Murlough Nature Reserve
Image: Tourism Ireland


The Dundrum Coastal Path is a 2.5 km (1.6 miles) stretch of 'The Lecale Way' that runs along a disused railway line on the banks on the western shore of Dundrum Inner Bay. It follows the line of the old 'Belfast and County Down Railway' and, although potentially muddy after rain, it is relatively level and passes through a variety of terrains that provide many opportunities for bird watching.


View out over the estuary and the Mournes at high water
Image: Tourism Ireland


The Dundrum Coastal Path scenery varies considerably in accord with the level of the tide. High tide is visually stunning, particularly on a clear calm sunny day when it feels like a riverside walk. At low tide, the bay becomes a vast sand and mudflat teaming with birdlife. Consequently, it is worth taking the walk at different tide levels to fully appreciate its many guises.


Murlough beach fronting Murlough Nature Reserve
Image: Tourism Ireland


Walking out of the village to the south quickly takes a visitor to the edges of the National Trust’s 'Murlough Nature Reserve'. This is a 5,000-year-old dune system situated between Dundrum and Newcastle. Comprised of heathland and woodland that is surrounded by the estuary and the sea, it offers a variety of walks through the dunes and out onto beaches. At 697 acres, it is the best and most extensive example of dune heath within Ireland, with a network of paths and boardwalks through the dunes. The varied habitats within the reserve are home to a wide range of animals and plants including badgers, stoats and delicate flowers. The rich wildlife of this area changes with the seasons but there is always something of interest.


The Slidderyford Dolmen Near the entrance to Murlough Nature Reserve
Image: Tourism Ireland


Near the entrance to Murlough Nature Reserve is the remarkable Slidderyford Dolmen that is a unique experience in itself. This Neolithic portal tomb is composed of four stones, two granite and two slate. It timelessly overlooks the Mournes with its massive granite capstone elegantly resting into one of the portal stones as if held in the palm of a hand. These long walks are also a good reason to treat yourself to some top-quality local seafood available in the town – for example, Dundrum Bay oysters with garlic and Cheddar crust.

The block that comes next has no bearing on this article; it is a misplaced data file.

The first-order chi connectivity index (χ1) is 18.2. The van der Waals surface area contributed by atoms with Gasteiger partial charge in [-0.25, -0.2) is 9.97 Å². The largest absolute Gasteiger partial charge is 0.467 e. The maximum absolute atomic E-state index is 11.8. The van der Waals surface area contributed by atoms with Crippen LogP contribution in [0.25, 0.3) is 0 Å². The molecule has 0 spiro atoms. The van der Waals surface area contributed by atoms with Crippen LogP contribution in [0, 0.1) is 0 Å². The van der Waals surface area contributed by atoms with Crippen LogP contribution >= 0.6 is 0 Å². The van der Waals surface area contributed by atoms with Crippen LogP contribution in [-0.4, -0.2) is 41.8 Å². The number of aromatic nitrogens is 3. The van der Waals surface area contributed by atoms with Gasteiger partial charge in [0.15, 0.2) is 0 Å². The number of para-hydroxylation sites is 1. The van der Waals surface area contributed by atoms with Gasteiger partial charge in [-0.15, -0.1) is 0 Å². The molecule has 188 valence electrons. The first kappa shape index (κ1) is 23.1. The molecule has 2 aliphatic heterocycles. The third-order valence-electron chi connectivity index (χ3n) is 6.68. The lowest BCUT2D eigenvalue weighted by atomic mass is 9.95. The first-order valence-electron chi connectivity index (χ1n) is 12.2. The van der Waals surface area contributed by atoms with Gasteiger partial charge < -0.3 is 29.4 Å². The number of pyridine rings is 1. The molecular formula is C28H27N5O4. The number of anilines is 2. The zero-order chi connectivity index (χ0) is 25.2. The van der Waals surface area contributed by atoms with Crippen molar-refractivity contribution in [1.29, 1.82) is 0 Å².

Dundrum is a pretty harbour and at its best at high water on a calm day
Image: Michael Harpur


From a boating perspective, Dundrum Bay is a perfect harbour for the shallow or moderate draft vessel and perfect for one that can take to the bottom. It has everything to hand in a stunningly beautiful tidal estuary surrounded by sand hills in which the small quiet town nestles. Although most of the imagery shown here was taken at low tide the estuary is at its best when the tide is high and the inner bay is a picturesque and pretty lake. So much so, that it warrants serious consideration for moderate draft vessels to see if they can find a pool to anchor and enjoy this truly lovely location.


What facilities are available?
With a population of just over a thousand, there is a small but useful selection of shops, pubs and cafes, plus a variety of dining opportunities that include award-winning restaurants. Almost all necessities are immediately available including fuel and a post office. Fresh water is available at the quay where a two tonnes grab crane is also situated.

Newcastle which is five miles away is located approximately 25 miles from Belfast, along the A24 road, and approximately 90 miles from Dublin. Bus 240 from Newcastle (10 minutes, seven daily Monday to Friday, six Saturday, four Sunday) to Downpatrick (15 minutes), stops in Dundrum
The nearest major railway Station is in Newry just over 25 miles away. Belfast International Airport is 30 miles away and Dublin Airport, over 85 miles, takes approximately 2 hours of travelling time.


Any security concerns?
Never an issue known to have occurred in Dundrum Harbour.


With thanks to:
Fred Curran, Custodian of Ardglass Marina.







WWII Ex Gun Boat being towed in to Dundrum Harbour plus high speed channel transits filmed with a handheld camera from a jet ski




A photo montage of Dundrum town and the castle



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Add your review or comment:


Brian Lennon wrote this review on Aug 26th 2014:

For the bilge keeler who is tempted to dry out alongside the NE or S sides of the old quay in Dundrum, there are deep gullies that could tip a boat over. Drying out to the NE of the pier also has its dangers as there is are some rocks (not marked on the Navionics charts). The old quay now has private dwellings, reducing its usefulness as a pier.

Average Rating: ****